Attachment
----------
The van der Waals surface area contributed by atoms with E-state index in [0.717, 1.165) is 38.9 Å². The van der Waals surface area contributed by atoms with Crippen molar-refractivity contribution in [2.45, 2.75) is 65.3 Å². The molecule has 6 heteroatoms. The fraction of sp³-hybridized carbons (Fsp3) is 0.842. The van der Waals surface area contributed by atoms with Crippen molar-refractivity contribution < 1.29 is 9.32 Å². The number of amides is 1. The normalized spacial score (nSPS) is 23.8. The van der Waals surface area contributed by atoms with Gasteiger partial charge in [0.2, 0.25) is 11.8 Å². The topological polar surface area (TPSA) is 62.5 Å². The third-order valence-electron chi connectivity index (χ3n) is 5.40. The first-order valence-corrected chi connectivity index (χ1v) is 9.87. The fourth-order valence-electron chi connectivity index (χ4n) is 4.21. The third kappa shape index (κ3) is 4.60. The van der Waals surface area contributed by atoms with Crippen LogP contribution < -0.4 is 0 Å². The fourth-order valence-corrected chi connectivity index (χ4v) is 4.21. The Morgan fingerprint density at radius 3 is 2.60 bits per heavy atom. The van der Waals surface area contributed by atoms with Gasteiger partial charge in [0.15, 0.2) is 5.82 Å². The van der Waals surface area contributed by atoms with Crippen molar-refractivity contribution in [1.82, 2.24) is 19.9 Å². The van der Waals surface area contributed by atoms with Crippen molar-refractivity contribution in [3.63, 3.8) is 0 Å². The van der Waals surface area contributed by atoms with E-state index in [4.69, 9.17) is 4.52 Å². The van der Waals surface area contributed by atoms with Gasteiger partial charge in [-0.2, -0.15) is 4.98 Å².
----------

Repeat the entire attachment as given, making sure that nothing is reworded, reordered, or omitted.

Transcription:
The van der Waals surface area contributed by atoms with E-state index in [0.717, 1.165) is 38.9 Å². The van der Waals surface area contributed by atoms with Crippen molar-refractivity contribution in [2.45, 2.75) is 65.3 Å². The molecule has 6 heteroatoms. The fraction of sp³-hybridized carbons (Fsp3) is 0.842. The van der Waals surface area contributed by atoms with Crippen molar-refractivity contribution < 1.29 is 9.32 Å². The number of amides is 1. The normalized spacial score (nSPS) is 23.8. The van der Waals surface area contributed by atoms with Gasteiger partial charge in [0.2, 0.25) is 11.8 Å². The topological polar surface area (TPSA) is 62.5 Å². The third-order valence-electron chi connectivity index (χ3n) is 5.40. The first-order valence-corrected chi connectivity index (χ1v) is 9.87. The fourth-order valence-electron chi connectivity index (χ4n) is 4.21. The third kappa shape index (κ3) is 4.60. The van der Waals surface area contributed by atoms with Crippen LogP contribution < -0.4 is 0 Å². The fourth-order valence-corrected chi connectivity index (χ4v) is 4.21. The Morgan fingerprint density at radius 3 is 2.60 bits per heavy atom. The van der Waals surface area contributed by atoms with Gasteiger partial charge in [0.15, 0.2) is 5.82 Å². The van der Waals surface area contributed by atoms with Crippen molar-refractivity contribution in [1.82, 2.24) is 19.9 Å². The van der Waals surface area contributed by atoms with Crippen molar-refractivity contribution in [3.63, 3.8) is 0 Å². The van der Waals surface area contributed by atoms with E-state index in [4.69, 9.17) is 4.52 Å². The van der Waals surface area contributed by atoms with Gasteiger partial charge in [-0.2, -0.15) is 4.98 Å².